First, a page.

She continued, "Sometimes, when I see church leaders - especially bishops - walking around the church in their finery or driving cars that I've never been able to afford, all I can think of is the Cowardly Lion. They puff themselves up in their finery and roar from their pulpits or their chairs about mission, and maybe they go, once a year, on a "mission trip", but they aren't living it. They talk about it, but they aren't doing it."
Dorothy, Scarecrow, Tin Woodsman: Courage!
Cowardly Lion: You can say that again!The consistent theme in all the remarks I'm hearing seems to be "If we want to be a more missional church, we need more missional bishops who will fill their dioceses with missional priests - both of whom are so passionate about the work of mission that they do it themselves and call others to work with them."
That may sound like a top-down strategy that is doomed to fail, but, you know, I think we have to face facts: Like it or not, we are a hierarchical church. It's going to take more than 24 people, $200K and two years to change that.
Indeed, if you read the canons of our church, the underlying assumption in all of them is that the bishop is the "Chief Missioner" and "Church Planter". One of the reasons that, after a rector leaves a church - resignation or retirement -during the interim period, the bishop is the rector. Or, in a church which does not have parish status, the priest is either the Vicar or the Priest-In-Charge. Unless otherwise noted in the diocesan canons, the bishop is the rector of all "mission churches".
How many bishops support their clergy who are taking the risks of the gospel - even when the congregation objects so strongly they want to rid themselves of "this meddlesome priest"? How many bishops spend time in their congregations - sleeves rolled up - doing the work of mission side-by-side with the people, inspiring them and encouraging them to "go and do likewise"?
Seems to me, that's what Jesus did. What's stopping us? Is it that my friend is right? Do we lack the courage of our convictions? Do we need to spend less time "talking the talk" and more time "walking the walk"?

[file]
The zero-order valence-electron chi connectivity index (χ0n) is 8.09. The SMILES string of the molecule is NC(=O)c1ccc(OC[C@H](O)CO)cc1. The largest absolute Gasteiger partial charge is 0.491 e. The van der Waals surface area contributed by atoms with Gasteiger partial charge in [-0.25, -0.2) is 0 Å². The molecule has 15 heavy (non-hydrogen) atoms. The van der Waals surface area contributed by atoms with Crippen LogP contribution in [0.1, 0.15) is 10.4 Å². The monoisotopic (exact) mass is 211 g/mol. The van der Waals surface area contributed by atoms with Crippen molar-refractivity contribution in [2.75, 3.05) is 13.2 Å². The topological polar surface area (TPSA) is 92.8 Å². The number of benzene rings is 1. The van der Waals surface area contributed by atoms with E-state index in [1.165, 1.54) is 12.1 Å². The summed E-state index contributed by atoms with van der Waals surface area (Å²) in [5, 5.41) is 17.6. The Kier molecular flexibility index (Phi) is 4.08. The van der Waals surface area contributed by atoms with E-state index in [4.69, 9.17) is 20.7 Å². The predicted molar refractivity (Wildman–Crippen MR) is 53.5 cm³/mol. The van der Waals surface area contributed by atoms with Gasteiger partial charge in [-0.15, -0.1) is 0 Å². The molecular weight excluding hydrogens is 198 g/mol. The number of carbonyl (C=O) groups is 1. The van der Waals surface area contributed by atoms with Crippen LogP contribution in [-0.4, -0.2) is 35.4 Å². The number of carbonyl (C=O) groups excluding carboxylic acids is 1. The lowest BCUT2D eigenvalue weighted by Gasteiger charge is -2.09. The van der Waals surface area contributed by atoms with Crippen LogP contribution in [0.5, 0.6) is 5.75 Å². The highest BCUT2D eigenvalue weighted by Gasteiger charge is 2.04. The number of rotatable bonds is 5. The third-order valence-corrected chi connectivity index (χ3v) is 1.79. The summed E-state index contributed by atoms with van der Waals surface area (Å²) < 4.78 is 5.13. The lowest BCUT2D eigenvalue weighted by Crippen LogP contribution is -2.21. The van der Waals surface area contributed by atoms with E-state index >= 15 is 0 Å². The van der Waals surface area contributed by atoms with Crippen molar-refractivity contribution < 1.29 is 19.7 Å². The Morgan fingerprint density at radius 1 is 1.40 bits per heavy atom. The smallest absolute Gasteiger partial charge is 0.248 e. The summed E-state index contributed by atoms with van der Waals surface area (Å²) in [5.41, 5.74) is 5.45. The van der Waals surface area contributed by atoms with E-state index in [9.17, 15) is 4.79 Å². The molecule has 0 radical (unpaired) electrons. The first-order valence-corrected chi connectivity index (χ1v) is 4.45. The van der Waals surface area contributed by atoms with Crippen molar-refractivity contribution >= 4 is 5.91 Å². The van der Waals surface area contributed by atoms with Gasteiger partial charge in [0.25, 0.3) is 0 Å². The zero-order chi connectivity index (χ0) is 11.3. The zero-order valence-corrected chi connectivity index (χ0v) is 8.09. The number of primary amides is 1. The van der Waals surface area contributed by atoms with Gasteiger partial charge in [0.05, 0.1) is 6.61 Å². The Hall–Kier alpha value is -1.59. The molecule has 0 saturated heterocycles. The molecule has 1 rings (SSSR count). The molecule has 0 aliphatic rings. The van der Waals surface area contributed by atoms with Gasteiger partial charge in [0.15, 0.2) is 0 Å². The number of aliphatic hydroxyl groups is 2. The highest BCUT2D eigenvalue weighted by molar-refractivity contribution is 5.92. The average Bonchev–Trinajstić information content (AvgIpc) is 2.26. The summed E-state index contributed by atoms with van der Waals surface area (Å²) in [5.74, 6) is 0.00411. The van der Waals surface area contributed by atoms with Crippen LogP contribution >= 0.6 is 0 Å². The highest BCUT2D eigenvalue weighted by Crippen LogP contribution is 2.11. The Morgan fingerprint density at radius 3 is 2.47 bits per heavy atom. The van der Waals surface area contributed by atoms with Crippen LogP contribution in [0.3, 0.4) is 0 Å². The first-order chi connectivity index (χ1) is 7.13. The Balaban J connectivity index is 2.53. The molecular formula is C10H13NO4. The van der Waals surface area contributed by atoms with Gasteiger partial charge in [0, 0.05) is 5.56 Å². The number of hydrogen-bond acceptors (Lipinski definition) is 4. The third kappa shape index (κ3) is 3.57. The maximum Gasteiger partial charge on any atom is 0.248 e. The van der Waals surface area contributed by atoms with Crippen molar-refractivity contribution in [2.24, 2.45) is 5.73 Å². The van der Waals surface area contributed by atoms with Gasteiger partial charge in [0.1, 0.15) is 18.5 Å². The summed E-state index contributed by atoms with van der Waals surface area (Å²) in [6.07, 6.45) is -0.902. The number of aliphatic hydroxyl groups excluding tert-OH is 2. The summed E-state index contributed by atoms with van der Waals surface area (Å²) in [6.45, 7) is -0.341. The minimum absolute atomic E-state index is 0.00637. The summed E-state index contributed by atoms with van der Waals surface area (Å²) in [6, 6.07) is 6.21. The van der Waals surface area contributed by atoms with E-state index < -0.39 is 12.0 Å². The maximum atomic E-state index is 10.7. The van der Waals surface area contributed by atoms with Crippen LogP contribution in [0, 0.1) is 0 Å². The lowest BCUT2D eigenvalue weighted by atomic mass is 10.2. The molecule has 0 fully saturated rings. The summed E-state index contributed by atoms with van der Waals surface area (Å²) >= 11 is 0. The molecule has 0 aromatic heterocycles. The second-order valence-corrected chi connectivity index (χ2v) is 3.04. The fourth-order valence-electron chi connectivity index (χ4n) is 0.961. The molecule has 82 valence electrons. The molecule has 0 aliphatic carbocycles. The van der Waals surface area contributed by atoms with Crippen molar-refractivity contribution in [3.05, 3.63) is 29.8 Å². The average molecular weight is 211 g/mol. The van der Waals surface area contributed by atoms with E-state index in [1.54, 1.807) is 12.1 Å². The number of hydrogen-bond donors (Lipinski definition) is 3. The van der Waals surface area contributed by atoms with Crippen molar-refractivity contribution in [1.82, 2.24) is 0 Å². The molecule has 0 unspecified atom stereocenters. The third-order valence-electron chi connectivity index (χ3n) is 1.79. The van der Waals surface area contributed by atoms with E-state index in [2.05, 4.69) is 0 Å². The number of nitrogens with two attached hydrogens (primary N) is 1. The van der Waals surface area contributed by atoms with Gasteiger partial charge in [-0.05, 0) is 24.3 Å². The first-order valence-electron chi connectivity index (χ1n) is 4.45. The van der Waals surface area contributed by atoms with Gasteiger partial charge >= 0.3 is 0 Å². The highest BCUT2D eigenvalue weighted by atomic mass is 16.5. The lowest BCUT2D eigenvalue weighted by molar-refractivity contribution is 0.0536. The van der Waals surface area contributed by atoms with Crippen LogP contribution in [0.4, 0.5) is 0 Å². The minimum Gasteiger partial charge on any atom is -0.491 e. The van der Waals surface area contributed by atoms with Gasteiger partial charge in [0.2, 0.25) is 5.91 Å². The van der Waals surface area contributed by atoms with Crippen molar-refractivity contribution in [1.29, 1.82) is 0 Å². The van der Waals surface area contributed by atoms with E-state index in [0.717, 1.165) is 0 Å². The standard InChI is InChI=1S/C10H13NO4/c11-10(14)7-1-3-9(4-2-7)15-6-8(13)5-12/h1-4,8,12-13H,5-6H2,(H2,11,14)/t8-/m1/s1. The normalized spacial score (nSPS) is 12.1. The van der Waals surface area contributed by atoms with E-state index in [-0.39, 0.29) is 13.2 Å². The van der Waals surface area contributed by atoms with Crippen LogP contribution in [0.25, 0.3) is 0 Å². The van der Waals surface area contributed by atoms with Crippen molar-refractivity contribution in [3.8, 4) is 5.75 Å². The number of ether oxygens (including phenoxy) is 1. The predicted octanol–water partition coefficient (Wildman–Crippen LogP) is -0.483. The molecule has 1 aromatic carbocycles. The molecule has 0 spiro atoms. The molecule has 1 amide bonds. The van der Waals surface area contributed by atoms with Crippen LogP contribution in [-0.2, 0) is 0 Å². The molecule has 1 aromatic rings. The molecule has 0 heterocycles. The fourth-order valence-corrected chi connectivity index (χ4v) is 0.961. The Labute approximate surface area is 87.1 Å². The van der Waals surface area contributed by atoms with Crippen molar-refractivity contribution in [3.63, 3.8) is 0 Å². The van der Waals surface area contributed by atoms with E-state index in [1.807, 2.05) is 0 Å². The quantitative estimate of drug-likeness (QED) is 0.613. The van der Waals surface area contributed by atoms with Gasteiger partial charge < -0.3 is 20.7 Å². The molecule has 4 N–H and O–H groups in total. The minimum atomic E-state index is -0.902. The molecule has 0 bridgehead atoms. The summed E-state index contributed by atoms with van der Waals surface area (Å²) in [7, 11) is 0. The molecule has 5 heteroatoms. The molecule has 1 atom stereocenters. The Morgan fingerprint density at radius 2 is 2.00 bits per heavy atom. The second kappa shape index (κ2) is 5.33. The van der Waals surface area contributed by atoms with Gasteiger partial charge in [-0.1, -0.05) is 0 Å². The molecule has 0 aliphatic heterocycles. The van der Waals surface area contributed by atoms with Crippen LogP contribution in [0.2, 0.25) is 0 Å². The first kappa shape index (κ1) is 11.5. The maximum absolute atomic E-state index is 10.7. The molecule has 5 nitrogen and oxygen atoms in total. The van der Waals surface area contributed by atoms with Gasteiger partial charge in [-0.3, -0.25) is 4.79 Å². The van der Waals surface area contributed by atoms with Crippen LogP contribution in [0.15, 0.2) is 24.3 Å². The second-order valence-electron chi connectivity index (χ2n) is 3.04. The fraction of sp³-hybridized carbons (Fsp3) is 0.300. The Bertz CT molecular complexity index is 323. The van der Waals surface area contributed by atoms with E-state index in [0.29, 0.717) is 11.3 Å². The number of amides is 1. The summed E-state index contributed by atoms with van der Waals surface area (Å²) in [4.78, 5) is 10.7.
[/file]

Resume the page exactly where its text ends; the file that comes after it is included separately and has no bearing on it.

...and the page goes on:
Do we have the courage to restructure the office of the episcopacy as well as the priesthood to make us better able to do the work of the Gospel?
I hope one of the things the Structure Task Force considers is how it is that a hierarchical church structures itself for mission. What role do bishops and priests play as leaders in this movement? From whence will the institutional leadership arise to inspire the institutional, hierarchical church to do the work of the Gospel? What will that require of us as a people who are members of that institution?
As the institutional church lumbers its way through selecting 24 people who will structure themselves around the question of the structure of the church, I thought I'd ask a few questions for your consideration and ask that you leave your comments here.
1. What in the structure of TEC is preventing it from being a more meaningful witness to the Gospel as we interpret it in our particular work?For my part, I will take your responses - anonymously, of course, unless you indicate otherwise - and send them on to a group with whom I'm working which has access to some of the leadership of the structure committee. If you'd rather send them to me privately, leave me a note and a way to get hold of you and I'll send you my email address. Or, message me on FaceBook.
2. What does it mean to Progressives to change structure? Might Progressives and Conservatives be operating under different assumptions about what it means to be a "missional church" and how church structures support or impede mission? Are the two assumptions reconcilable?
3. What are you doing - in your church, in your place of work, in your life - that is remarkable in terms of providing what you consider to be a meaningful witness to the Gospel?
If we're ever going to put on our ruby slippers, step out on the Yellow Brick Road and get to "The Emerald City" of the vision of the Church, I think we need to know that we already have what we need: A heart, a brain, and "da noive".
And, an awareness that there really is "no place like home".
Everything else - including how we structure ourselves - is just details.